Since its latest series of deadly eruptions, Java’s Mt Merapi has been spewing volcanic ash clouds into the air. Satellite data are crucial for assessing the eruption’s danger to air traffic and public safety.
Mt Merapi began erupting on 26 October and has killed more than 200 people. Numerous international flights in and out of the Indonesia area have been cancelled due to ash clouds.
Flying through such clouds is a threat to safety because the damaging particles can lead to engine failure.
For instance, on 28 October a Thomas Cook Scandinavia Airbus flew through the Merapi cloud en route from Indonesia to Saudi Arabia, with a stop in Batam. Once in Batam, it was discovered that the engines were damaged and had to be replaced.
Volcanic Ash Advisory Centres (VAACs) are responsible for gathering ash cloud information and assessing the risks to aviation. Australia’s Darwin VAAC is using satellite data of the plume to issue its forecasts.
Dr Andrew Tupper of the Bureau of Meteorology said: "The updates from ESA have been very useful to Darwin VAAC when received in real time, and we expect that in the post-event analysis we'll be able to show lots more potential value."
Satellites help VAACs by providing information on ash and the trace gases, such as sulphur dioxide, erupting into the atmosphere.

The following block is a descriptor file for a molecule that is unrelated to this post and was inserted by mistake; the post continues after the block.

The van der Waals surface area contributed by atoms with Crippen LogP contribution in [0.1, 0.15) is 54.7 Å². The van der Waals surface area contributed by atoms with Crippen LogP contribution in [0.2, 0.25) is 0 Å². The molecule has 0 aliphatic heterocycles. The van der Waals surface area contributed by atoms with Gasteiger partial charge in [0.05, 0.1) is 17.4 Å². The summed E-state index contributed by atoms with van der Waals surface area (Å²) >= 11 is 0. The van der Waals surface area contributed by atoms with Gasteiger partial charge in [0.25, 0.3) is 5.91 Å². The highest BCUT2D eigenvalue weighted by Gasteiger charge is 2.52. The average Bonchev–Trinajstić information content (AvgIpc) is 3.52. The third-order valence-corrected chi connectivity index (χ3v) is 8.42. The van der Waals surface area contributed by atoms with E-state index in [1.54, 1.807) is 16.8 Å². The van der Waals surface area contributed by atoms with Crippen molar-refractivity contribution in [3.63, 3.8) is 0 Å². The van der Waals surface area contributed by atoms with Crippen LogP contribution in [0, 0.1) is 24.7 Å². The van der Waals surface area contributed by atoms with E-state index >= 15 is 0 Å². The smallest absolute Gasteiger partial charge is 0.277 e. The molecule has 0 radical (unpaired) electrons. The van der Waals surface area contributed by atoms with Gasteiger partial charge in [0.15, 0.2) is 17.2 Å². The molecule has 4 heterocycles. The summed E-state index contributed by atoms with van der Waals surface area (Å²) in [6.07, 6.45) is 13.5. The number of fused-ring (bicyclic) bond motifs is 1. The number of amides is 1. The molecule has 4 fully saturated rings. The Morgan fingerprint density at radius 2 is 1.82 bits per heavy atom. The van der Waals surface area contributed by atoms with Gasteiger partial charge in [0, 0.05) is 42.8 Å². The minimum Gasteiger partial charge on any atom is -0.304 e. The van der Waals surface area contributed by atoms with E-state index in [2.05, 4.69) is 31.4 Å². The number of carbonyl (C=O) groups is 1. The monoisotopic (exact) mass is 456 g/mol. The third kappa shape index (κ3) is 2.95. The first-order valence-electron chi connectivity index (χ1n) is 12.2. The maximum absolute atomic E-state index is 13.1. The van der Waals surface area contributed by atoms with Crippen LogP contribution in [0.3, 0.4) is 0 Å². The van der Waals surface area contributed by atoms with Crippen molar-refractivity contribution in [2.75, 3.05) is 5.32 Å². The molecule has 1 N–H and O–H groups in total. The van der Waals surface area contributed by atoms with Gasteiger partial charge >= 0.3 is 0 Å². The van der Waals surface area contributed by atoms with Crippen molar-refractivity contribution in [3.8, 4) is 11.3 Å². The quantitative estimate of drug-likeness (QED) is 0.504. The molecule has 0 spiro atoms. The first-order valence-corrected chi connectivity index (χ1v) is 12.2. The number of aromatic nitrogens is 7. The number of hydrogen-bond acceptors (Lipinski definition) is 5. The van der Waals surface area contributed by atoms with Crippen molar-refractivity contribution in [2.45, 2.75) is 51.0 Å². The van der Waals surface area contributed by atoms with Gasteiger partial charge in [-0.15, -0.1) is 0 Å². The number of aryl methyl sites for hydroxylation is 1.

ESA sends sulphur dioxide email alerts in near-real time. A map around the location of the sulphur dioxide peak is put on a dedicated web page, provided in the email.
This Support to Aviation Control Service is based on data from ESA’s Envisat, Eumetsat's MetOp and NASA’s Aura satellites. The animations to the right show the sulphur dioxide plume and its movement from Indonesia towards Australia during 4–13 November.
To know whether aircraft may pass safely under or over ash clouds and to forecast cloud movement, the VAACs need more accurate information on the altitude and vertical size of ash plumes.
ESA started the ‘Support to Aviation for Volcanic Ash Avoidance’ project as a demonstration that uses satellite data and wind measurements to compute the injection heights of volcanic emissions.
The animation on the right models the Merapi sulphur dioxide plume height and its movement.
Flight disruptions from Mt Merapi’s ash cloud echo the situation faced in Europe in April and May when Iceland’s Eyjafjallajoekull volcano spewed huge amounts of ash and grounded numerous flights.
In May, ESA and Eumetsat co-hosted a meeting with some of the world’s leading scientists to look at improving how Earth observation satellites can support the VAACs. ESA and Eumetsat are now working to implement a set of recommendations that were outlined at the event.
Operational satellites like Europe’s Meteosat Third Generation and the planned Global Monitoring for Environment and Security (GMES) Sentinels will ensure volcanic ash monitoring from space well into the future.